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Floodplains north of Bangkok are nearing capacity as additional precipitation is anticipated

According to data from the National Water Resources Office, the twelve natural floodplains located north of Bangkok are perilously near to meeting their maximum water storage capacity (NWRO). As a result of the recent run of storms, the floodplains that ordinarily absorb floodwater and safeguard the capital from river overflows have reached their maximum capacity.

The 12 water-retention sites in the lower Chao Phraya River Basin cover a total area of 1.15 million rai (184,000 hectares) and have the capacity to store roughly 1.5 billion cubic meters of additional water.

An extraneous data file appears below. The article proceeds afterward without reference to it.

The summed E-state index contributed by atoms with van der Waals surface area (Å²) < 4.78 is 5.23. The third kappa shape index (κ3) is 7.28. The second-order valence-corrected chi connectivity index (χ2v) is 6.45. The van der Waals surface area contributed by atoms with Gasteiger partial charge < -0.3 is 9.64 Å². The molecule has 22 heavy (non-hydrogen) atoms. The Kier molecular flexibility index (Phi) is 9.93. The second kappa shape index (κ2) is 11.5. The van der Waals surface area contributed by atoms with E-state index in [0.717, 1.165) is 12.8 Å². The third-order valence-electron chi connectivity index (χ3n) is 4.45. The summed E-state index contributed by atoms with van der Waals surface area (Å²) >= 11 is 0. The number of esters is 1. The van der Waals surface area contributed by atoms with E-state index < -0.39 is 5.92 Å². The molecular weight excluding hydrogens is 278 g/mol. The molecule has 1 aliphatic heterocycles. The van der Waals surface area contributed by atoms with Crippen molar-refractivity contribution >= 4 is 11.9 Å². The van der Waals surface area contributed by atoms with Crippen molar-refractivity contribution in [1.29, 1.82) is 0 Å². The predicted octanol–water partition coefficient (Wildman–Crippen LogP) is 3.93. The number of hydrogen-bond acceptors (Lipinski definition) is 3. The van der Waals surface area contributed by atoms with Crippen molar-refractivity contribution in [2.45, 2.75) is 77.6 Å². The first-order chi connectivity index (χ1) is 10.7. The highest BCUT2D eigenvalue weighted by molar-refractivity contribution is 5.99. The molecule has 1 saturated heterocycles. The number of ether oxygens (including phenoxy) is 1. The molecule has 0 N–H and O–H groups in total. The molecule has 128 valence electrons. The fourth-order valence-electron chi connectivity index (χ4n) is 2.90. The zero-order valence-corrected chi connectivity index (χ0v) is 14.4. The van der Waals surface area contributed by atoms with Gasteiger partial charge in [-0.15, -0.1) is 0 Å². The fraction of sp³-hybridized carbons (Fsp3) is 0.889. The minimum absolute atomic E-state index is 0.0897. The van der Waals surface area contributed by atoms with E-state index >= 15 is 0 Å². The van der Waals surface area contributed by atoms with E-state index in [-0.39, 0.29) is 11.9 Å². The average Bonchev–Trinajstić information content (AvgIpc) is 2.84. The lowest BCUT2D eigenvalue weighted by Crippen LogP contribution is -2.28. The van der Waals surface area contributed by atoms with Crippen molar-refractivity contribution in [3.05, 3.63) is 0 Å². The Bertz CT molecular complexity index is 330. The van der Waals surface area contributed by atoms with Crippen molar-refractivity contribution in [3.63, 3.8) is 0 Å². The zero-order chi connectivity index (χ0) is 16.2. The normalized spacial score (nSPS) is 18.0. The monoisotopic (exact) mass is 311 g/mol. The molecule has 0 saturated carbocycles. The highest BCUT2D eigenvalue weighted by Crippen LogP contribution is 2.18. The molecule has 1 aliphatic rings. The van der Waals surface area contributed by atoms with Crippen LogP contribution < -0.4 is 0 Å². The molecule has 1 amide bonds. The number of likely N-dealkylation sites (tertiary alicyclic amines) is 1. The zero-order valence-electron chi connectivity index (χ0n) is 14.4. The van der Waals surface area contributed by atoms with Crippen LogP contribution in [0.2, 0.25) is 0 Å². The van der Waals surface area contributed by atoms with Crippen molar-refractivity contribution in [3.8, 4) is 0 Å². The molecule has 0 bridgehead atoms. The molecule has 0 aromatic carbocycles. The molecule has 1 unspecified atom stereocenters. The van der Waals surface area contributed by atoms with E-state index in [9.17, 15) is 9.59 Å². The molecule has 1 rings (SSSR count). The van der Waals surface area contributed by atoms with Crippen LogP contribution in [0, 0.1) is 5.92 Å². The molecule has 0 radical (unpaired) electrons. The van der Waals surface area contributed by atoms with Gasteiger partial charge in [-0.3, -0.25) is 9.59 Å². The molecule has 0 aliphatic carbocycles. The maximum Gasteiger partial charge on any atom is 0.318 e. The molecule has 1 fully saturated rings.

In low-lying areas, the majority of the landscape is composed of rice fields. Before the onset of the monsoon, which is characterized by protracted periods of heavy rainfall and flooding at the nation’s higher elevations, farmers in the region usually harvest their crops. As soon as economically crucial places, including Bangkok, are no longer threatened by river overflows, the Royal Irrigation Department pumps floodwater out of the lowlands in preparation for the next planting season. This is particularly true in Thailand. The 12 water retention areas are Thung Chiang Rak, Thung Tha Wung, Chai Nat-Pasak Canal’s Left Plain, Thung Bang Kum, Thung Bang Kung, Thung Bang Ban-Baan Pan, Thung Pa Mok, Thung Pak Hai, Thung Chao Chet, Thung Pho Phraya, Phraya Banlue Operation and Maintenance Project, and Southern Rangsit Operation and Maintenance Project. The Thung Bang Kum and Thung Bang Kung reservoirs have retained more water than their combined capacity of 160 million cubic meters, according to the NWRO. The majority of the remaining plains are currently between 64 and 82% of their capacity. This week, the Thai Meteorological Department predicts more widespread and strong precipitation throughout the entire nation.

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